This article explains how you can bundle two MSI packages, one for each platform (Win32 and x64 versions of Windows), into a single bootstrapped installer. The bootstrapper will check the target operating system and unpack and execute the proper package for the version that was detected.
How to build a single installer for both platforms
- First, download the zip file that is linked at the bottom of this article. Decompress it, and copy the contents into the Bootstrap\Templates sub folder of your MSI Factory program folder.
- Now, build your first MSI package. In this walk through, I assume that you will have two projects, one for each platform, and that you are going to build the exe together with the 32 bit version of your MSI. So, build your 64 bit installer first. Of course, the platform for the MSI is set in the project settings, on the Package tab.
- Build the second MSI package, for the 32 bit platform, in the same manner. You will need to give a different name to the resulting MSI package, or place the file into a different folder. In this sample, I assume that the 64 bit MSI package is named setup-x64.msi while the 32 bit version is simply setup.msi, both packages deployed in the same folder.
- After both packages were built successfully (and hopefully working as expected), you can now bundle them together in a single installer. Go to Tools > Bootstrapper Designer, and start a new project. If you installed the template files from my zip file below correctly, you now should have a new option, like shown below:
- Once the new bootstrapper project was created from the template, go to the Files tab. Now it is time to include both MSI packages. Make sure that you assign the ID "Win32setup" to the 32 bit package, and "x64setup" to the 64 bit package. The names of the MSI packages themselves do not matter at all, but the IDs must match or the installer script will fail. This is also mentioned in the "TODO" comment of the mainscript.lua itself.
- After you made these edits, make sure you saved your bootstrapper project.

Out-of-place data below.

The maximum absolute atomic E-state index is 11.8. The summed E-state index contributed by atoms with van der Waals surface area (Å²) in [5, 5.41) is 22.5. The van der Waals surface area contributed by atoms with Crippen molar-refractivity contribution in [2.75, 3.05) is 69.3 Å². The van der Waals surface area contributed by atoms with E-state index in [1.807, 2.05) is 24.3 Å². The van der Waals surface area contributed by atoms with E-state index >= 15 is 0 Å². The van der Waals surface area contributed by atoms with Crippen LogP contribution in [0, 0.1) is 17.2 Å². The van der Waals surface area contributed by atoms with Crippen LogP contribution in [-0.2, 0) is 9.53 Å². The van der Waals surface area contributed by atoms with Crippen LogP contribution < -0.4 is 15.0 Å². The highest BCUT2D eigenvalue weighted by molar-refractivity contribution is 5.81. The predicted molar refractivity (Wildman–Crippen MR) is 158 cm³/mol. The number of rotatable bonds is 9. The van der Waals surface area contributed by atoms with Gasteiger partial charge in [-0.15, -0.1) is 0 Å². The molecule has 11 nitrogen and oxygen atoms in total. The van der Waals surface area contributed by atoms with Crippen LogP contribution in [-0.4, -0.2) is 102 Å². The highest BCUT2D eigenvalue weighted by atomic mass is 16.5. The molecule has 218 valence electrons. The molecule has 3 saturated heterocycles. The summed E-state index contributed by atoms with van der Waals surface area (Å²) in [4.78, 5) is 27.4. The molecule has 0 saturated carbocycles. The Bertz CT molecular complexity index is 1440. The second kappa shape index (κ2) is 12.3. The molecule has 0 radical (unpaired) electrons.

- Now back to the Build Settings in the MSI Factory interface. Select the Custom bootstrapper option, and browse to the folder where you saved the bootstrapper's XML file. In the field Additional command line options, you probably want to provide the product name, version number etc, like suggested in the screen.
- Finally, build the project. The MSI package will be built, and the bootstrapper will be assembled. If you inspect the build log window, you should see that two MSI packages were actually added to the executable:
Your bootstrapped installer (setup.exe) should now work perfectly for both supported platforms. The "magic" happens in the mainscript.lua file, where you call the proper MSI for the platform:
if (g_IsProductInstalled(strProductCode)) then -- Extract the MSI (if needed) and get the proper command line to pass. strCommandLine = g_GetInstalledRunCommandLine(strProductCode, strPackageCode, strProductVersion, strInstallerPathExtracted, true, ""); else -- Extract the correct MSI from the archive, according to the platform if System.Is64BitOS() then g_ExtractNamedMSIFromArchive("x64setup", strInstallerPathExtracted); else g_ExtractNamedMSIFromArchive("Win32setup", strInstallerPathExtracted); end strCommandLine = "-i \""..strInstallerPathExtracted.."\""; end
The function g_ExtractNamedMSIFromArchive() is really just a minor adaptation of the g_ExtractMSIFromArchive() that is defined in _global_functions.lua. With this sample, you should be able to understand how you can modify the bootstrapper even further, should you need so.
If you found this example helpful, please leave a comment below.
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